By the end, I got the picture, mostly — but I was only half finished with the book. I’m reading the Third Norton Critical Edition, which includes a whole miscellany of related addendums, essays, and criticism to give me a better idea of what I just read before I go back and read it again, knowing what I know now.

The most recent morsels consisted of metaphysical philosophy, which can be hard for me to digest. One piece was excerpted from William James, regarding the stream of consciousness. The next was taken from Henri Bergson, addressing “Duration.” Both touch on the paradox of perceived individual moments that are nevertheless continuously morphing into each other in an unbroken flow.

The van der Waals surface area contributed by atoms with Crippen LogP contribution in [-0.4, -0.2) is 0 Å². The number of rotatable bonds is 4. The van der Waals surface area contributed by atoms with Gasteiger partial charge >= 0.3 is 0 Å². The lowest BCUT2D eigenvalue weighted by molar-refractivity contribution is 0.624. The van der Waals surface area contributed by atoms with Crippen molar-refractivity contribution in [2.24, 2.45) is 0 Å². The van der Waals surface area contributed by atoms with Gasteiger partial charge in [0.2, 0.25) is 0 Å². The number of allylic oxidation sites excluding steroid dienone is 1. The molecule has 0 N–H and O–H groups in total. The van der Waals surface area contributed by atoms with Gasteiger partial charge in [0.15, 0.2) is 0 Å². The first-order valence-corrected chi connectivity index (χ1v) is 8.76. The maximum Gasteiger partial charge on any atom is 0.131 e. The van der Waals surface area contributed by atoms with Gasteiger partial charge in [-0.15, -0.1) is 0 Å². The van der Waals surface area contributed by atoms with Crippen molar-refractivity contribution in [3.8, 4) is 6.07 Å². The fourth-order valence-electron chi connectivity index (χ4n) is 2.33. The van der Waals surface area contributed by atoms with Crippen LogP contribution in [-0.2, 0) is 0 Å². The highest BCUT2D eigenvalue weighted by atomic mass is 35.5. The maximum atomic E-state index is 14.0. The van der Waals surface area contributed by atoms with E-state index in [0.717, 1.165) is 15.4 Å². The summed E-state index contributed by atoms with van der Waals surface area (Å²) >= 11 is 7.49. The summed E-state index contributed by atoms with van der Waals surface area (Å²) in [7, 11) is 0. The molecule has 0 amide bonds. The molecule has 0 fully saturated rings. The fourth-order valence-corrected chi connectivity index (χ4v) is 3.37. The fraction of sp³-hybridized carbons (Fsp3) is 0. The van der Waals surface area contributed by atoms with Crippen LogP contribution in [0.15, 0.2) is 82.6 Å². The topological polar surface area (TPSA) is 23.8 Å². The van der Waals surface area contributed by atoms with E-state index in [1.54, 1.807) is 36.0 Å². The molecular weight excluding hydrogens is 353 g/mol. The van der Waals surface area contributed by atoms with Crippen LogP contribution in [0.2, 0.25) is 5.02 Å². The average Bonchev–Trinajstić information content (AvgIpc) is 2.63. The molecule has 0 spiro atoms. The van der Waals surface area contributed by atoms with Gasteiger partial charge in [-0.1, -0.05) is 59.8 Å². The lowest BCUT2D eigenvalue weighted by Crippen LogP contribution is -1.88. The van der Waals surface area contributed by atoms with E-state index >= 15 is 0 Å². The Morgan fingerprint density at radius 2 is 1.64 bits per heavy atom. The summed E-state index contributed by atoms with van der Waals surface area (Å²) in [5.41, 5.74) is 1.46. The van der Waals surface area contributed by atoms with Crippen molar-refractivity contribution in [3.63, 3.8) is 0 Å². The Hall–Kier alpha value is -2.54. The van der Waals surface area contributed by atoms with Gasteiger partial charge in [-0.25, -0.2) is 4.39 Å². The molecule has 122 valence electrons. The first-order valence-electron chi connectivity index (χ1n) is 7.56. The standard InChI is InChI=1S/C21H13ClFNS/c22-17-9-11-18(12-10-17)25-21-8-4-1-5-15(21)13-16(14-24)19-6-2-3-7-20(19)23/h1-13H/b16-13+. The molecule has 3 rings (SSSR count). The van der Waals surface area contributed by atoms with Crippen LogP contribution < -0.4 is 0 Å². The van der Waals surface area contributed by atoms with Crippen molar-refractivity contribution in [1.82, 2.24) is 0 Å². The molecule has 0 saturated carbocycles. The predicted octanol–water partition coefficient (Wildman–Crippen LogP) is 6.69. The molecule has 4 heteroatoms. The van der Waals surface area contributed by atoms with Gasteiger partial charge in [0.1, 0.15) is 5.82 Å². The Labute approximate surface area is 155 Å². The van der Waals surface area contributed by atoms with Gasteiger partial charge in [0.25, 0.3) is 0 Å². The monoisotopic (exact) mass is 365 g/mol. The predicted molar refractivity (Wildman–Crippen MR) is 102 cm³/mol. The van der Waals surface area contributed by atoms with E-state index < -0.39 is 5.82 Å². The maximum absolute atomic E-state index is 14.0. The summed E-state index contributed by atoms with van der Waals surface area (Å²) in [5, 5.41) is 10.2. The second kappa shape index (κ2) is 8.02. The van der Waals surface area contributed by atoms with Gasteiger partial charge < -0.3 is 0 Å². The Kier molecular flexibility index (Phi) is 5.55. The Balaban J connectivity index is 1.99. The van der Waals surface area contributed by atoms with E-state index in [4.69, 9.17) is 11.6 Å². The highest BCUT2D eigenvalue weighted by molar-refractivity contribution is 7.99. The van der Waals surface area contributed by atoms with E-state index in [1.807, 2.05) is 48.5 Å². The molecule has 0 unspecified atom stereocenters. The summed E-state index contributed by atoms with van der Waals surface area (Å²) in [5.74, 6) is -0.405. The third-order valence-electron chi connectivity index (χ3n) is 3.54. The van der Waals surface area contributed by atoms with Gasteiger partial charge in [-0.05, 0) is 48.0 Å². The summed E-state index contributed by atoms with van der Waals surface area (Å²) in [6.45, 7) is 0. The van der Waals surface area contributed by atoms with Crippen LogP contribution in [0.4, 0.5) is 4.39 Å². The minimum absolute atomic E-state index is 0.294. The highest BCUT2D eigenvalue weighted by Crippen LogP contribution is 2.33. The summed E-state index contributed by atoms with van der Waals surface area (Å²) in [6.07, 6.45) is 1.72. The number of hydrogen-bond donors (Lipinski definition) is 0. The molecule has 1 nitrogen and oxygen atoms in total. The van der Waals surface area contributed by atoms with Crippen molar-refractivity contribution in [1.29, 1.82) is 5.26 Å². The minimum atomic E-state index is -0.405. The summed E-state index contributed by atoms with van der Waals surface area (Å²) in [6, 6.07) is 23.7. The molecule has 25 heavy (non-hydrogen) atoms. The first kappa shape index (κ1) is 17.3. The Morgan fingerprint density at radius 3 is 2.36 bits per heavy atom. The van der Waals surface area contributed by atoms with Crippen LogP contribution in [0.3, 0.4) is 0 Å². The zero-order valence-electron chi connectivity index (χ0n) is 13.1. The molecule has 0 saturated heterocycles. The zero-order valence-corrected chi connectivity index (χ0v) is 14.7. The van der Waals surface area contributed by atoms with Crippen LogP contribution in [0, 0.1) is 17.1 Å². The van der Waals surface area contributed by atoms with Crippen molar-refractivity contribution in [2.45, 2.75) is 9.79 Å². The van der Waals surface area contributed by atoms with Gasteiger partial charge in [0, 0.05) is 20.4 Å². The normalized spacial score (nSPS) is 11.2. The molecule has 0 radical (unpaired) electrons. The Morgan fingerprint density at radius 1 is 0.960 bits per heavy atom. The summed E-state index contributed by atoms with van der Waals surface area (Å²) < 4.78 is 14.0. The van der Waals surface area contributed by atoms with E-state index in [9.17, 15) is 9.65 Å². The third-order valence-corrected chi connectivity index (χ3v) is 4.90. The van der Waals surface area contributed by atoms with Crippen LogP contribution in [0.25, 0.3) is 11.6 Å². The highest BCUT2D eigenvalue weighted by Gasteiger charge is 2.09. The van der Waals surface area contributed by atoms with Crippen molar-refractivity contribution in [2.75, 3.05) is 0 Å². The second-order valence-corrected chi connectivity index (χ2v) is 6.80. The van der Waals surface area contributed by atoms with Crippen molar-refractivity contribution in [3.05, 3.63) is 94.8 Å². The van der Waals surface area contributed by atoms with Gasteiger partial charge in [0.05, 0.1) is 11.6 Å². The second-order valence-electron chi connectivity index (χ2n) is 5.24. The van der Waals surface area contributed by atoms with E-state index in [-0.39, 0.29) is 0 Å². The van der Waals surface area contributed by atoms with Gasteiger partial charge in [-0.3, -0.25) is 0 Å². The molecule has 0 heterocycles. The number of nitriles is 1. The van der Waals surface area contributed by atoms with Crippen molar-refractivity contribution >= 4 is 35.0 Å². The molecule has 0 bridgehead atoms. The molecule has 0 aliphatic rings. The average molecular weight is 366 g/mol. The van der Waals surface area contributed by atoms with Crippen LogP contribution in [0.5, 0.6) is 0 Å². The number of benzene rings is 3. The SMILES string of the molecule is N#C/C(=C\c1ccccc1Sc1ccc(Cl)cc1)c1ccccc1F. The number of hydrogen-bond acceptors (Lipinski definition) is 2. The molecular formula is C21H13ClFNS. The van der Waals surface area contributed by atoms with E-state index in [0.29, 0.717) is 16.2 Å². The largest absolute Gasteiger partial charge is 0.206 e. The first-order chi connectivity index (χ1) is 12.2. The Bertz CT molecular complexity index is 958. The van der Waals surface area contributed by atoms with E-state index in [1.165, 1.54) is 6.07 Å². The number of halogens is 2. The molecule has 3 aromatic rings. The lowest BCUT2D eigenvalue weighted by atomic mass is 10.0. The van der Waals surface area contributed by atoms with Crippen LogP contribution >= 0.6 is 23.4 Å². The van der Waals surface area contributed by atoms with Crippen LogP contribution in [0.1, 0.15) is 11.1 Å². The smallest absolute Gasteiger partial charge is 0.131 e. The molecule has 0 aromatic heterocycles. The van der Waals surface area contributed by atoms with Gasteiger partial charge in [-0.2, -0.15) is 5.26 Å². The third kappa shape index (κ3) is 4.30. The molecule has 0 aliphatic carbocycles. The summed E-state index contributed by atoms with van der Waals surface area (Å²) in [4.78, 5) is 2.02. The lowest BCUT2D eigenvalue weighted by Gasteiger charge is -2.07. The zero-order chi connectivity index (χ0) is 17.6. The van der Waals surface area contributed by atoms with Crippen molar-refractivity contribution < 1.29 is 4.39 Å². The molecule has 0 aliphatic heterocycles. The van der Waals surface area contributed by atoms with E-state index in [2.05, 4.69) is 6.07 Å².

Bergson writes this, which I can understand:

This inner life may be compared to the unrolling of a coil, for there is no living being who does not feel himself coming gradually to the end of his role; and to live is to grow old. But it may just as well be compared to a continual rolling up, like that of a thread on a ball, for our past follows us, it swells incessantly with the present that it picks up on its way; and consciousness means memory.

I get that. That’s what I’m doing here — unrolling whatever is left on the spool, one hour, one day, one week at a time, and accumulating a ball of string from each week’s scraps. And growing old.

But then he writes this, and my brain breaks:

What is really important for philosophy is to know exactly what unity, what multiplicity, and what reality superior both to abstract unity and multiplicity the multiple unity of the self actually is.

That’s when I have to get up, go to the window, and look at the snow for a while before continuing.